ReplyDelete
  5. I'm not sure this is something we can automatically assume is due to bad teachers/teaching. While I am quite sure that some of it is, I also believe part of it may be attributable to individual issues such as learning problems, different needs, slower paces, and just plain old wishful thinking (if I attend class everyday, I will learn English by osmosis). I think those who've had bad teachers and those with other problems are easily discernable from one another very early on. One I can help, the other not so much (at least not with my skill set).

    The first student that came to me with a problem like this (she had been studying for years and thought she was intermediate, but really she was basicand just couldn't understand why), I really wanted to help. I bent over backwards and did all I could to both not bruise her ego and reach her in a way that was meaningful and relevant to her, but, in the end, I failed. Everything I said fell on deaf ears and I realized she might have had a learning problem, which I was not equiped to handle.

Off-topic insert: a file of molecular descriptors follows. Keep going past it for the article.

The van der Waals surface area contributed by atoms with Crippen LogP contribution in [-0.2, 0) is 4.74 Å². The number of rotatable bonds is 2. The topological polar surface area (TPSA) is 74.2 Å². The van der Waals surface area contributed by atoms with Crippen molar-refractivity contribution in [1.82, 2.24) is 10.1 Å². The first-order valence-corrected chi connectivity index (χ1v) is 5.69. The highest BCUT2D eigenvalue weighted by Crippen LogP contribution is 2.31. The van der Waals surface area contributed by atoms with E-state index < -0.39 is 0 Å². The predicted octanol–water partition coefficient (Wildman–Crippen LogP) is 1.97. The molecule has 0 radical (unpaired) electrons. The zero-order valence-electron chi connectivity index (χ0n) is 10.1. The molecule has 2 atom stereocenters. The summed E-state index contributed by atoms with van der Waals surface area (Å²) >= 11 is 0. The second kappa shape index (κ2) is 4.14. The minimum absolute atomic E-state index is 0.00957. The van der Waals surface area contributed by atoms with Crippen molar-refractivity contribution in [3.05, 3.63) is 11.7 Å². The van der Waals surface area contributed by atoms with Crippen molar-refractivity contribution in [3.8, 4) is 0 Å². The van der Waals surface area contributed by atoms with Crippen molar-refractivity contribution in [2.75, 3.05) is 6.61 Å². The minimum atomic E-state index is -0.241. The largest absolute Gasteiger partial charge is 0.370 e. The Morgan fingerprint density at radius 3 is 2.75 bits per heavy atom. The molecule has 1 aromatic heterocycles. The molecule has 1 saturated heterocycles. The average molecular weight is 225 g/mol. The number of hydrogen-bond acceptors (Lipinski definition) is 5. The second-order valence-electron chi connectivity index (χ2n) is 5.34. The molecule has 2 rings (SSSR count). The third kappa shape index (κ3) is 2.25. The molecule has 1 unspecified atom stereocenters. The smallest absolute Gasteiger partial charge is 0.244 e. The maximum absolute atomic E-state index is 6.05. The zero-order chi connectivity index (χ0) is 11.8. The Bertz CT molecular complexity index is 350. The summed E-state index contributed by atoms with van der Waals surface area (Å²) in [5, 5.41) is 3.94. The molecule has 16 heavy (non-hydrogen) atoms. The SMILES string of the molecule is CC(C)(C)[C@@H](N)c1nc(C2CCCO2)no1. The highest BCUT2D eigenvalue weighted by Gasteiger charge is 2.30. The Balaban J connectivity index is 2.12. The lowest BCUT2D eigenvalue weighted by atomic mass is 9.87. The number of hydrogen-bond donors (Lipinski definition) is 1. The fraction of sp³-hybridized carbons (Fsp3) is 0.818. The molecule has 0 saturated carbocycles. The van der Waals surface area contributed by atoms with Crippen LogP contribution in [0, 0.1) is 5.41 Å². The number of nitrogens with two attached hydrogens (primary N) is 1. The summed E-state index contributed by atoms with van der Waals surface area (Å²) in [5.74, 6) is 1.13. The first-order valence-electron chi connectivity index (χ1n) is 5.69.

If the student is unwilling or unable to learn, unless you can really grasp their learning style and possible issues and tailor special classes for them (which still doesn't guarantee it will work), it might prove to be an exercise in frustration for both parties. If students have barely any language skills and insist they be placed in higher levels or refuse to do the work they have to do, I think we do them a disservice by not being straight with them. They don't really want to learn English. They want justification for all the money and time they've spent. It doesn't work like that.

    If they want a skill (eg. speak English), it doesn't matter whether they've spent 5 years in a classroom or finished a basic level course. They either have a certain skill level or they don't. No one gets a driver's license until they have passed the driving test. There's no way the DMV or Detran will issue a license because someone is frustrated and claims to have studied for so long or think their skills are much better than they actually are.